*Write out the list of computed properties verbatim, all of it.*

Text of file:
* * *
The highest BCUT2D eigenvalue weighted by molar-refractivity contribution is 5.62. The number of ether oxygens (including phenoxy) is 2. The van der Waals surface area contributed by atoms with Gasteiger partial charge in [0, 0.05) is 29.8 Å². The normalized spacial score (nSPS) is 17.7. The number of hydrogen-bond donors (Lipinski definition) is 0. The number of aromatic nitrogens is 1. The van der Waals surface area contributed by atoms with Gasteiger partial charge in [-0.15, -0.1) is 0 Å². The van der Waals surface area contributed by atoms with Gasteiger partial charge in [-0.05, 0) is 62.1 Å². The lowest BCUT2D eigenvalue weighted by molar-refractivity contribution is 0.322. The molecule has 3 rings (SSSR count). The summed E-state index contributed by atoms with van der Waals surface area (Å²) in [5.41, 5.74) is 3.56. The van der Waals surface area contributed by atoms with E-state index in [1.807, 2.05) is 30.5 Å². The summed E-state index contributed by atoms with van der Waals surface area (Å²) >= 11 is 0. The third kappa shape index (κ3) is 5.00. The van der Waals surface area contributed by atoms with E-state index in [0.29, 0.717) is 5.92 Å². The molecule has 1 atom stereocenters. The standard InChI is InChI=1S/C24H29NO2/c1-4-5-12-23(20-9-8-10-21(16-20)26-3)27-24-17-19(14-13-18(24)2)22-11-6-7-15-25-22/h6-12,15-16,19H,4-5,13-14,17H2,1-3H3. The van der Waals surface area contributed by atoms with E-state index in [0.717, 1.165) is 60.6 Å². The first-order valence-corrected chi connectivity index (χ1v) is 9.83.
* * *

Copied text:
The highest BCUT2D eigenvalue weighted by molar-refractivity contribution is 5.62. The number of ether oxygens (including phenoxy) is 2. The van der Waals surface area contributed by atoms with Gasteiger partial charge in [0, 0.05) is 29.8 Å². The normalized spacial score (nSPS) is 17.7. The number of hydrogen-bond donors (Lipinski definition) is 0. The number of aromatic nitrogens is 1. The van der Waals surface area contributed by atoms with Gasteiger partial charge in [-0.15, -0.1) is 0 Å². The van der Waals surface area contributed by atoms with Gasteiger partial charge in [-0.05, 0) is 62.1 Å². The lowest BCUT2D eigenvalue weighted by molar-refractivity contribution is 0.322. The molecule has 3 rings (SSSR count). The summed E-state index contributed by atoms with van der Waals surface area (Å²) in [5.41, 5.74) is 3.56. The van der Waals surface area contributed by atoms with E-state index in [1.807, 2.05) is 30.5 Å². The summed E-state index contributed by atoms with van der Waals surface area (Å²) >= 11 is 0. The third kappa shape index (κ3) is 5.00. The van der Waals surface area contributed by atoms with E-state index in [0.29, 0.717) is 5.92 Å². The molecule has 1 atom stereocenters. The standard InChI is InChI=1S/C24H29NO2/c1-4-5-12-23(20-9-8-10-21(16-20)26-3)27-24-17-19(14-13-18(24)2)22-11-6-7-15-25-22/h6-12,15-16,19H,4-5,13-14,17H2,1-3H3. The van der Waals surface area contributed by atoms with E-state index in [0.717, 1.165) is 60.6 Å². The first-order valence-corrected chi connectivity index (χ1v) is 9.83.